AIBU or is DH re work

(113 Posts)
hannibalismisunderstood Mon 05-Aug-13 12:37:01

Hi,

DH works in a small healthcare setting and a little while ago a vacancy came up that would be his line managers line manager. I thought it looked perfect for me and so I applied... I haven't heard if I have been shortlisted for interview but DH is now saying it would be a conflict of interest and he feels uneasy about it and wants me to withdraw my application...

AIBU is saying no, I won't or is DH BU for asking me to?

kinkyfuckery Mon 05-Aug-13 12:38:08

Has he explained why he doesn't think you should work there? Had he expressed anything like that before you applied?

LRDYaDumayuShtoTiKrasiviy Mon 05-Aug-13 12:40:01

Agree with kinky (great name!), it depends how he felt before you applied.

And did you say on the application you were married to so-and-so in the department? I slightly wonder if that's something you'd need to say if it would be a potential conflict of interest.

BrokenSunglasses Mon 05-Aug-13 12:40:21

If he is uncomfortable with you potentially becoming his indirect boss, then I think you should respect that. I wouldn't want my DH working with me in any capacity, despite the fact that I think he's great and we work well together in a voluntary setting.

Who is being most unreasonable depends on many other things though. Do you currently have a job that brings in enough money?

HollyBerryBush Mon 05-Aug-13 12:41:49

I don't think it's healthy for a relationship for people to work together. Willing to be proven wrong that 24/7 each others pockets is a good thing.

So you have applied to be his line managers line manager? That will upset any balance at home also.

hannibalismisunderstood Mon 05-Aug-13 12:44:52

Hi, thanks everyone...

The place in question is where I did my PhD research and I introduced him to there as a workplace about three and a half years ago. I am finishing my PhD now and this would fit perfectly. They know we are married

DH has been moaning about wanting to do something else for a while now but hasn't done anything to change jobs/retrain etc. The job is about 3 times what I am currently earning and almost twice what DH earns if that helps and yes, we are mega skint and I need to find a high paid job...

he hasn't said anything specific as to what he doesn't like about me applying for the job...

Fuzzysnout Mon 05-Aug-13 12:46:01

I think YABU, sorry. If he doesn't want you to work at his workplace (especially if it is very small & you would indirectly be his boss) then I think you should respect that. Only disclaimer would be if it was a very very specialised field and it would be difficult for you to find a suitable role elsewhere.

tethersend Mon 05-Aug-13 12:46:48

Discuss it once you're offered the job.

Arguing about it at this stage is pointless.

LRDYaDumayuShtoTiKrasiviy Mon 05-Aug-13 12:46:56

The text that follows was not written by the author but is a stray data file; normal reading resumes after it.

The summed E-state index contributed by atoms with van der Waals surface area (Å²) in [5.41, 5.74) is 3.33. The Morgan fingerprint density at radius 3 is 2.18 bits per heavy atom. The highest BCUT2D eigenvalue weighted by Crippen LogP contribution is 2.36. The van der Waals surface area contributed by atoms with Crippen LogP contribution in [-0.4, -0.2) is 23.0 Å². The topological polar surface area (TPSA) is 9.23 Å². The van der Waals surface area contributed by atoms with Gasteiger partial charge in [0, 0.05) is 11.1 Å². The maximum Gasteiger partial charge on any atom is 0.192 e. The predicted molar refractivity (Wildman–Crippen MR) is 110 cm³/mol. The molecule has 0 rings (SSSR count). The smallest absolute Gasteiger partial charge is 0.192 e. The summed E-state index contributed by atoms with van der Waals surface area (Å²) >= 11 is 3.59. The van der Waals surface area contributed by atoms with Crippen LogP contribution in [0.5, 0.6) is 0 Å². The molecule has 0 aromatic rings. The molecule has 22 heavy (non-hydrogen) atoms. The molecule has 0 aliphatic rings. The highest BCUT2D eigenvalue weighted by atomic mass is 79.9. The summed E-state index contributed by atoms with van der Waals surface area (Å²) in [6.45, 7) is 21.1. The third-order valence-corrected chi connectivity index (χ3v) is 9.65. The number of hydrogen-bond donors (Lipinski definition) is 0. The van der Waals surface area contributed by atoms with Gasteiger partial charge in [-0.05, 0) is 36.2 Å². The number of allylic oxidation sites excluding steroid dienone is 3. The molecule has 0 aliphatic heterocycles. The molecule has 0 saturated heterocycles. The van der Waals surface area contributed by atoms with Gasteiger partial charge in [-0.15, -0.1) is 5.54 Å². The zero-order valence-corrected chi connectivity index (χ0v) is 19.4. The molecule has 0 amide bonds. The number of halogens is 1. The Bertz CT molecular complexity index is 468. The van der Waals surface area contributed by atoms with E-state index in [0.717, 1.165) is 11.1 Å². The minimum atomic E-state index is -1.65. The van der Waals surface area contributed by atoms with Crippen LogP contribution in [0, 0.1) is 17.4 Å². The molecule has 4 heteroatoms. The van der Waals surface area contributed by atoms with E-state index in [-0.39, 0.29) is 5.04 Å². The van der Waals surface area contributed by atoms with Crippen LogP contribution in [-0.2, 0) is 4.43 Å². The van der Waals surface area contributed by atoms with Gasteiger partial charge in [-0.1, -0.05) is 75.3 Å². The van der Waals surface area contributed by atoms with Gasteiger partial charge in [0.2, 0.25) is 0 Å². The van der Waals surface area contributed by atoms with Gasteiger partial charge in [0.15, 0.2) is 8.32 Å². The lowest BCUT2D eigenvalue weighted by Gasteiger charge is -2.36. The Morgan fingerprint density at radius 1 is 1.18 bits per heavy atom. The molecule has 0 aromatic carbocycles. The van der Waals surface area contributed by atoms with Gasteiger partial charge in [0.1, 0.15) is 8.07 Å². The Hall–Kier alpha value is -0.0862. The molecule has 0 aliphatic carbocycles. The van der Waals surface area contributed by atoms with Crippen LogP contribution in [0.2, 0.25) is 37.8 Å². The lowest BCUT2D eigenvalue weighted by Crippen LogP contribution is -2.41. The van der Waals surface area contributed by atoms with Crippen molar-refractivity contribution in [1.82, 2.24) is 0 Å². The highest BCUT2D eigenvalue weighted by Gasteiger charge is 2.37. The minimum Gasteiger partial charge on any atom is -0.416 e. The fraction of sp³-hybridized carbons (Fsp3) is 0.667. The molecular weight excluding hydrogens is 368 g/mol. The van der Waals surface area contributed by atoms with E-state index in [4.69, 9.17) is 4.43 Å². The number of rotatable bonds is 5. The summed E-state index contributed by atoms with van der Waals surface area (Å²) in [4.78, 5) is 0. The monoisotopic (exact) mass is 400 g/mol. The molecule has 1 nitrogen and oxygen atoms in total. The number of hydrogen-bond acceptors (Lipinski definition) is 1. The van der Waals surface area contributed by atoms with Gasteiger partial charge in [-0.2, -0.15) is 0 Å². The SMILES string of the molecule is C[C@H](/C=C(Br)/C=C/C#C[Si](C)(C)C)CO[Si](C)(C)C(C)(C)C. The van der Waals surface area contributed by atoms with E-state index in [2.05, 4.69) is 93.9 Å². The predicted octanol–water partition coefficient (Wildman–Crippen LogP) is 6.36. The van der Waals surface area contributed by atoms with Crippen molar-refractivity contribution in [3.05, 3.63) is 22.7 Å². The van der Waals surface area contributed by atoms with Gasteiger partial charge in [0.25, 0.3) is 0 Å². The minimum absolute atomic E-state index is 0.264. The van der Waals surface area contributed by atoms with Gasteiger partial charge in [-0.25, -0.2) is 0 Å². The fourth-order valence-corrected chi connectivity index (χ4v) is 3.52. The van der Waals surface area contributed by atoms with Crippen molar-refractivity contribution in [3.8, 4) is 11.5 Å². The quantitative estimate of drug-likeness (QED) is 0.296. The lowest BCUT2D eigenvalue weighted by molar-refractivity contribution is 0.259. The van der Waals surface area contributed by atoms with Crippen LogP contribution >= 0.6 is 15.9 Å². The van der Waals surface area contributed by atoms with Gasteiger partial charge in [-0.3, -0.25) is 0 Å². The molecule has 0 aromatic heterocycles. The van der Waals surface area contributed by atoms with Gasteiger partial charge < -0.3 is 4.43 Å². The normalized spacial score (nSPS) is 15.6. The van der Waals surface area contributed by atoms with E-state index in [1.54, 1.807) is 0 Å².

Mmm. If they know you are married it sounds unlikely there is a conflict of interest, but I can see how he feels really - I think I would feel the same. I love my DH but I have no interest in having him in a job where he'd be responsible for ticking me off all the time.

OTOH I can imagine perhaps there aren't that many jobs and you don't want to miss one.

Did you talk to him about it properly before you put in the application? As in, 'look, DH, how would you feel if ...', or did you assume he'd be ok?

DameDeepRedBetty Mon 05-Aug-13 12:47:00

Wondered what the salary difference would be.

He's grumping because he knows he should have pulled his finger out months ago.

TheDoctrineOfAllan Mon 05-Aug-13 12:49:00

YANBU. Worry about it if you are offered the job. Then it might be a decision as to whether you take the job and he looks for something else, or whether you give it six months and see, or whatever.

TheDoctrineOfAllan Mon 05-Aug-13 12:49:50

A line manager's line manager wouldn't be ticking you off, LRD!

Yanbu

Of course you should take the job. He can suck it up or move jobs like he planned.

If the organisation don't think there's a conflict then there isn't.

Frankly it sounds like he just doesn't want you to be his boss - consider reposting this in Feminism wink

ExperienceHunter Mon 05-Aug-13 12:52:38

Would you actually have any dealings with him, or have to work in the same place? I'd be fine with DP working for the same company but wouldn't want to be based in the same office. Everyone needs some space.

LRDYaDumayuShtoTiKrasiviy Mon 05-Aug-13 12:54:16

doctrine - sorry! blush

I was just trying to see what he might be worried about.

Boosterseat Mon 05-Aug-13 12:54:35

FWIW I am my husbands line manager, we were together before DH started working here and when a vacancy came up I mentioned that DP (now DH) would be ideal, he has worked his way up the company and now works in my department.